The tl;dr: how would I go about fixing a bad block on 1 disk in a RAID1 array?
But please read this whole thing for what I've tried already and possible errors in my methods. I've tried to be as detailed as possible, and I'm really hoping for some feedback
This is my situation: I have two 2TB disks (same model) set up in a RAID1 array managed by
mdadm. About 6 months ago I noticed the first bad block when SMART reported it. Today I noticed more, and am now trying to fix it.
This HOWTO page seems to be the one article everyone links to to fix bad blocks that SMART is reporting. It's a great page, full of info, however it is fairly outdated and doesn't address my particular setup. Here is how my config is different:
- Instead of one disk, I'm using two disks in a RAID1 array. One disk is reporting errors while the other is fine. The HOWTO is written with only one disk in mind, which bring up various questions such as 'do I use this command on the disk device or the RAID device'?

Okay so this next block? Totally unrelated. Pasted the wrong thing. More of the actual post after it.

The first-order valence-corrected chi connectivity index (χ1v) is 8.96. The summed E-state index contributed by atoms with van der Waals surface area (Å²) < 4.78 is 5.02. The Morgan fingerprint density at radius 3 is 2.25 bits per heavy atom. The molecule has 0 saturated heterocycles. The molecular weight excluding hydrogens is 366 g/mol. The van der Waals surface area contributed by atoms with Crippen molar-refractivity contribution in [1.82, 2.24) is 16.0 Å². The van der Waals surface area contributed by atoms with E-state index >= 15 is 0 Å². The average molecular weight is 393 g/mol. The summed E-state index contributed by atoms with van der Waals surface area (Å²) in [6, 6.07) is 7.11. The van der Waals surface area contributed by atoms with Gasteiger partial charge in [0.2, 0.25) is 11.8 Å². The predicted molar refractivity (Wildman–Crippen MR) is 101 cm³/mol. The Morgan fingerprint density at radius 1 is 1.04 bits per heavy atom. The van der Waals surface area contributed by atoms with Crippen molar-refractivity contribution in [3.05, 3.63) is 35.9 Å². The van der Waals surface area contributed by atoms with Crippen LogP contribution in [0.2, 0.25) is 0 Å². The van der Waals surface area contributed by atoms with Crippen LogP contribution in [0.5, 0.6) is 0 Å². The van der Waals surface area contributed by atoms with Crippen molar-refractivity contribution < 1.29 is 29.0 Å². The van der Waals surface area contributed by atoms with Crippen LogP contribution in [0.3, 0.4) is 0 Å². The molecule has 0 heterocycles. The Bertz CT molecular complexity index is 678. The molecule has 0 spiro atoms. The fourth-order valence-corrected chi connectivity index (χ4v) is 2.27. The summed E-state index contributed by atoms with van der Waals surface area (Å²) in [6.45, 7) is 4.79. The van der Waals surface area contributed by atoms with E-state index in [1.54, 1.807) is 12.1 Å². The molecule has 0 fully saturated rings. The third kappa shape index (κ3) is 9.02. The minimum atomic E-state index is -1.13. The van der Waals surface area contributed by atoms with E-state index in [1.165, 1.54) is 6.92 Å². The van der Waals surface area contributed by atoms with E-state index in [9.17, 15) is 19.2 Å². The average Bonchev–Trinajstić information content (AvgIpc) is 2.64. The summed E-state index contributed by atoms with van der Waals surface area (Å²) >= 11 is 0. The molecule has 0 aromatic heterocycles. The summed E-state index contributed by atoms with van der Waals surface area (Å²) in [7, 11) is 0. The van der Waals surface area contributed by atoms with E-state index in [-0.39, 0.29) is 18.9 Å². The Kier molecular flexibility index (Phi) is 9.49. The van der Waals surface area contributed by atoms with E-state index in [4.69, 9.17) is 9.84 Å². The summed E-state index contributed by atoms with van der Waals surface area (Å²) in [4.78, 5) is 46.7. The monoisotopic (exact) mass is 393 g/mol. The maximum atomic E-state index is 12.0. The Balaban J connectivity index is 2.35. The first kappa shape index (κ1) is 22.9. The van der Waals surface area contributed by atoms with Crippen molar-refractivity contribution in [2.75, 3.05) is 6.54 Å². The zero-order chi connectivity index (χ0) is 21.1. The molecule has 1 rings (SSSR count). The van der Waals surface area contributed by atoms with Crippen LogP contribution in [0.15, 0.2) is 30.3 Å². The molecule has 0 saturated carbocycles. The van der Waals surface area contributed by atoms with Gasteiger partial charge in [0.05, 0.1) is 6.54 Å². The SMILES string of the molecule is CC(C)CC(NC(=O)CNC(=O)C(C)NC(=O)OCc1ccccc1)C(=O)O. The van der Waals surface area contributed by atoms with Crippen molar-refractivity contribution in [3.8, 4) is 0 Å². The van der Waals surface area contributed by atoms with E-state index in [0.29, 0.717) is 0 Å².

- I'm using GPT, which fdisk does not support. I've been using gdisk instead, and I'm hoping that it is giving me the same info that I need
So, lets get down to it. This is what I have done, however it doesn't seem to be working. Please feel free to double check my calculations and method for errors. The disk reporting errors is /dev/sda:
# smartctl -l selftest /dev/sda smartctl 5.42 2011-10-20 r3458 [x86_64-linux-3.4.4-2-ARCH] (local build) Copyright (C) 2002-11 by Bruce Allen, http://smartmontools.sourceforge.net === START OF READ SMART DATA SECTION === SMART Self-test log structure revision number 1 Num Test_Description Status Remaining LifeTime(hours) LBA_of_first_error # 1 Short offline Completed: read failure 90% 12169 3212761936
With this, we gather that the error resides on LBA 3212761936. Following the HOWTO, I use gdisk to find the start sector to be used later in determining the block number (as I cannot use fdisk since it does not support GPT):